Gov. Northam is not reinstating COVID-19 restrictions despite rising cases ahead of holiday season

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RICHMOND, Va. (WRIC)- Gov. Ralph Northam (D) said coronavirus cases are rising in Virginia but he is not planning on reinstating restrictions ahead of the holiday season.

The announcement comes on the same day that Gov. Larry Hogan (R) announced stricter guidelines in neighboring Maryland on indoor restaurant capacity, indoor gatherings and out-of-state travel.

For weeks, Gov. Northam has been raising concerns about increasing cases in rural Southwest Virginia, where at least one local health official has called for a reversion in the phased reopening process.

Meanwhile, the hospital system serving much of Northeast Tennessee and Southwest Virginia is reporting its highest number of inpatient COVID-19 cases since the pandemic began. The influx is prompting Ballad Health to hire additional nurse, realign resources and, in some cases, push back elective surgeries.

Despite this, Northam stopped short of imposing new restrictions in Southwest Virginia, saying at the end of his remarks that he “probably wont” hold another press conference before Thanksgiving.

Instead, he detailed the launch of a new communications campaign designed to reinforce the basics of the state’s public health strategy: mask-wearing, social distancing and hand-washing. It also advises Southwest Virginia residents that if cases continue to climb ‘at an alarming rate,’ the region may not have the hospital beds to keep up.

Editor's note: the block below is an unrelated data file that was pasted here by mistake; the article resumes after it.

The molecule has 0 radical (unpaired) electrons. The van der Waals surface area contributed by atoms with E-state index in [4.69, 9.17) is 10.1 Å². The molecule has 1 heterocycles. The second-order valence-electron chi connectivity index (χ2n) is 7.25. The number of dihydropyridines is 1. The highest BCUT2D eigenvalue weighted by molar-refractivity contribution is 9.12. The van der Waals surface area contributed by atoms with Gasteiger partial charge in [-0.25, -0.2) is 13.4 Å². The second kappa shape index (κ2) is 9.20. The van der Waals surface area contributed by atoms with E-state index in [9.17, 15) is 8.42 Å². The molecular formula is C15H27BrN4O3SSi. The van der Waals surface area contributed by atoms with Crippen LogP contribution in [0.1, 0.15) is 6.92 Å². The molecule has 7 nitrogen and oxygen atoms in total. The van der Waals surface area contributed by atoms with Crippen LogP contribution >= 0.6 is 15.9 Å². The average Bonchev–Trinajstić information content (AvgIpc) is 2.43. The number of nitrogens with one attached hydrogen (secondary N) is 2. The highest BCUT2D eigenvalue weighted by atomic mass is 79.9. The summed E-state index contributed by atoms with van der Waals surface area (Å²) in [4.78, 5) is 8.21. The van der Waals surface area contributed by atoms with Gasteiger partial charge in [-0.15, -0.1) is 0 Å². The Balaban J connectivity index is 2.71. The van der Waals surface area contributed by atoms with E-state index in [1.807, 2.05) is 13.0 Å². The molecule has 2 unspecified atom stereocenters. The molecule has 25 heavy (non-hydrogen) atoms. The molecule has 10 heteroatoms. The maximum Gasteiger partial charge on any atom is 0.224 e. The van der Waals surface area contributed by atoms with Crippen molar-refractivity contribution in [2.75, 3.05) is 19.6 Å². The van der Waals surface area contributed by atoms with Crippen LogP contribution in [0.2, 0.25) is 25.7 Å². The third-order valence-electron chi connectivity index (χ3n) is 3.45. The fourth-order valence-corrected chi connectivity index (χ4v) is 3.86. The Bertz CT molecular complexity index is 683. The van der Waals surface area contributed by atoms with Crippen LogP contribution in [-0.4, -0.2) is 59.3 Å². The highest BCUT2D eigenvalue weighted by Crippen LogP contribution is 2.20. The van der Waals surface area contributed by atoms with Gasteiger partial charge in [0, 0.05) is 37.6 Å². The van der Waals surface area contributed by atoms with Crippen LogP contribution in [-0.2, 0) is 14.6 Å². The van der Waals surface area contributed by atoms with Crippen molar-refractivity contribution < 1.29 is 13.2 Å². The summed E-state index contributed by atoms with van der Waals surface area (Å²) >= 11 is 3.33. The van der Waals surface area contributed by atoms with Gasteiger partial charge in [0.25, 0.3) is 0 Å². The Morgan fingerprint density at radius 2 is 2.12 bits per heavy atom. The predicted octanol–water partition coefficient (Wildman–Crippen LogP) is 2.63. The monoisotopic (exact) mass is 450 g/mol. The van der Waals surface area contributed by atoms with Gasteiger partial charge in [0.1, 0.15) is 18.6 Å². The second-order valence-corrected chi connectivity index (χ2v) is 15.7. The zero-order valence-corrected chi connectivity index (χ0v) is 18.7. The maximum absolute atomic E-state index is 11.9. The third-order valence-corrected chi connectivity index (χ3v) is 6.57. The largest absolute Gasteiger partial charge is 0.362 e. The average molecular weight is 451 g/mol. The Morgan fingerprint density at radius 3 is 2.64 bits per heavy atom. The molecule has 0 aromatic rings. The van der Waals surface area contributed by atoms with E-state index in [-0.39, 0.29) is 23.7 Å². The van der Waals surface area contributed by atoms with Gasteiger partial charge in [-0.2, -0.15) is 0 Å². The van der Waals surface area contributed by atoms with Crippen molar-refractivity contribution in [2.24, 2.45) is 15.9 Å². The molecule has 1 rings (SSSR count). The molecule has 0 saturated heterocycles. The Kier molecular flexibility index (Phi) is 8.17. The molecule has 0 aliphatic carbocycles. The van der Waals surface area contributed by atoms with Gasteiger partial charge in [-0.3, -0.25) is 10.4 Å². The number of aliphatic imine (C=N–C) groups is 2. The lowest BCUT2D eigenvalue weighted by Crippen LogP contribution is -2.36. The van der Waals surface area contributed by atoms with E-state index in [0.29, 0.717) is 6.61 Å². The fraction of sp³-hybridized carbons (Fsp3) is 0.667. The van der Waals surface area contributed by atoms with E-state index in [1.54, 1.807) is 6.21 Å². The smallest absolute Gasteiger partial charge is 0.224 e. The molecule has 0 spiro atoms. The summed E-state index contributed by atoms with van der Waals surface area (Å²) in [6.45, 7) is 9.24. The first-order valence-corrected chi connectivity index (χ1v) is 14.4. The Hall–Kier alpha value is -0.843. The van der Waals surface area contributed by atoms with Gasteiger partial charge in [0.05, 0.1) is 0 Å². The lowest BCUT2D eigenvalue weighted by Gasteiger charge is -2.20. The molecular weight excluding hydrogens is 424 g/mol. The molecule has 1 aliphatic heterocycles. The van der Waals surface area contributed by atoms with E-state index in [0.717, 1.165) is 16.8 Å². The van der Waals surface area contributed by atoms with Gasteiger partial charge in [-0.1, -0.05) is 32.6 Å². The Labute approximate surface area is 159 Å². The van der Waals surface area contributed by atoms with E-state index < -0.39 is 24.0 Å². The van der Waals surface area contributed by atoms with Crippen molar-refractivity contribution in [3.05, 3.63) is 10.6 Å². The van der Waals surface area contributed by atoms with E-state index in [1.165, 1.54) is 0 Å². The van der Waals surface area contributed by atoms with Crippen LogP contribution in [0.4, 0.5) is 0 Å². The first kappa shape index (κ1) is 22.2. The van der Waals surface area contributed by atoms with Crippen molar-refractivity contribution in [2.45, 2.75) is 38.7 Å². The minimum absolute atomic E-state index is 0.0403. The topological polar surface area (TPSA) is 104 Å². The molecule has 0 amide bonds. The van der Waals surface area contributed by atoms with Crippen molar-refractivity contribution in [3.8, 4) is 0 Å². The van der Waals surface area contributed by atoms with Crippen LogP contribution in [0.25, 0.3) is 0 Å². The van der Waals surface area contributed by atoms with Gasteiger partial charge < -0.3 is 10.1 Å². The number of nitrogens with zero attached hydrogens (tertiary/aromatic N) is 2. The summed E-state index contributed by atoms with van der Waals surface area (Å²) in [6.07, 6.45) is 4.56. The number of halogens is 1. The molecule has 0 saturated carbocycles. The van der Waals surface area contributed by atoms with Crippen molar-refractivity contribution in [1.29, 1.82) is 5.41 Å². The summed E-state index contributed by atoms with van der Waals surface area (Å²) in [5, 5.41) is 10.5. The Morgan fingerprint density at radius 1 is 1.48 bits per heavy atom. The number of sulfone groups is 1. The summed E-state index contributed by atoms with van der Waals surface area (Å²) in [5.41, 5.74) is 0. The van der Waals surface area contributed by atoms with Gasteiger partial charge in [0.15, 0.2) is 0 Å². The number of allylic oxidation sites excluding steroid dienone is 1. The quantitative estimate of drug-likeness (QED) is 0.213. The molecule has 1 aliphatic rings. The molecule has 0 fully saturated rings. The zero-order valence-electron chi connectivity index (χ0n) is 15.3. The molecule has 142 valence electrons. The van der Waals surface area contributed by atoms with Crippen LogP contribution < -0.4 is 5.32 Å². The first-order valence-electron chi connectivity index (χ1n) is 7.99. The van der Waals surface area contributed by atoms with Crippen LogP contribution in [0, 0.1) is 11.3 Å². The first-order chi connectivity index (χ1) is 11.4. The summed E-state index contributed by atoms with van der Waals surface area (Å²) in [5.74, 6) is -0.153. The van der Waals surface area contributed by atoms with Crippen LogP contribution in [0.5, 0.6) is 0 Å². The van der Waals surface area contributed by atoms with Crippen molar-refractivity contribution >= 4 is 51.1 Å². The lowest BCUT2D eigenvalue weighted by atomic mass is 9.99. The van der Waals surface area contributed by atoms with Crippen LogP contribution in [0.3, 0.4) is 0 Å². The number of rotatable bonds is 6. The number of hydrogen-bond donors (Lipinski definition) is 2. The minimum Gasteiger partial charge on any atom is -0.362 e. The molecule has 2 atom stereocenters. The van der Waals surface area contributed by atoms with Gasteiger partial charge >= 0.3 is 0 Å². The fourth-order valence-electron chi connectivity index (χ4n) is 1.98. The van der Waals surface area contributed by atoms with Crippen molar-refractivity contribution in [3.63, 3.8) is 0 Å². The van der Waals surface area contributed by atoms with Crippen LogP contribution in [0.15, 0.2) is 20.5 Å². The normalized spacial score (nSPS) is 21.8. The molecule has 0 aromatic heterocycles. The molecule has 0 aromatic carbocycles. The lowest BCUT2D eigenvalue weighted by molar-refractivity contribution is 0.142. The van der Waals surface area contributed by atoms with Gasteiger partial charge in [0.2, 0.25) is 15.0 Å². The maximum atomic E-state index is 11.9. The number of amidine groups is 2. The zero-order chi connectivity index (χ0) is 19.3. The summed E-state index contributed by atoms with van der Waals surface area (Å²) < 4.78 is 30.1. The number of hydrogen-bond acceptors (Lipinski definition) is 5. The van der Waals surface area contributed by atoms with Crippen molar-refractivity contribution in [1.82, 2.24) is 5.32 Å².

While recent focus has been on Southwest Virginia, Northam emphasized on Tuesday that other areas cannot let their guard down. He noted that Central Virginia has also seen a “steady increase” in cases.

“Our message today is for every Virginian because we are one state, one commonwealth and no region is an island. We all need to step up our vigilance and precautions,” Northam said.

Especially going into the holiday season, Northam said Virginians should limit gatherings to small groups and wear masks. He said people should consider eating Thanksgiving dinner in a place with good ventilation or even outside if possible, since the virus spreads more easily indoors.

“There is no genetic immunity that prevent you from giving this virus to your mother, to your grandfather or any other loved ones in the house with you,” Northam said. “I’m not saying don’t celebrate Thanksgiving but, if you’re planning to gather with people outside of your household, think about ways to do it more safely.”

Also on Tuesday, Northam said new contracts will allow the state to do 7,000 more PCR tests daily by the end of this year. Additionally, Northam’s Administration is currently distributing shipments of rapid tests than can produce results in about 15 minutes.

Meanwhile, Health Commissioner Dr. Norman Oliver said he expects a COVID-19 vaccine to be approved before 2020 comes to a close after Pfizer announced preliminary results suggesting their vaccine was more than 90 percent effective.

“That is very, very encouraging but we should all remember that this isn’t the magic bullet,” Northam said.

Northam said that any approved vaccine would still take months to distribute. All the while, Dr. Oliver said some COVID-19 restrictions will remain in place.

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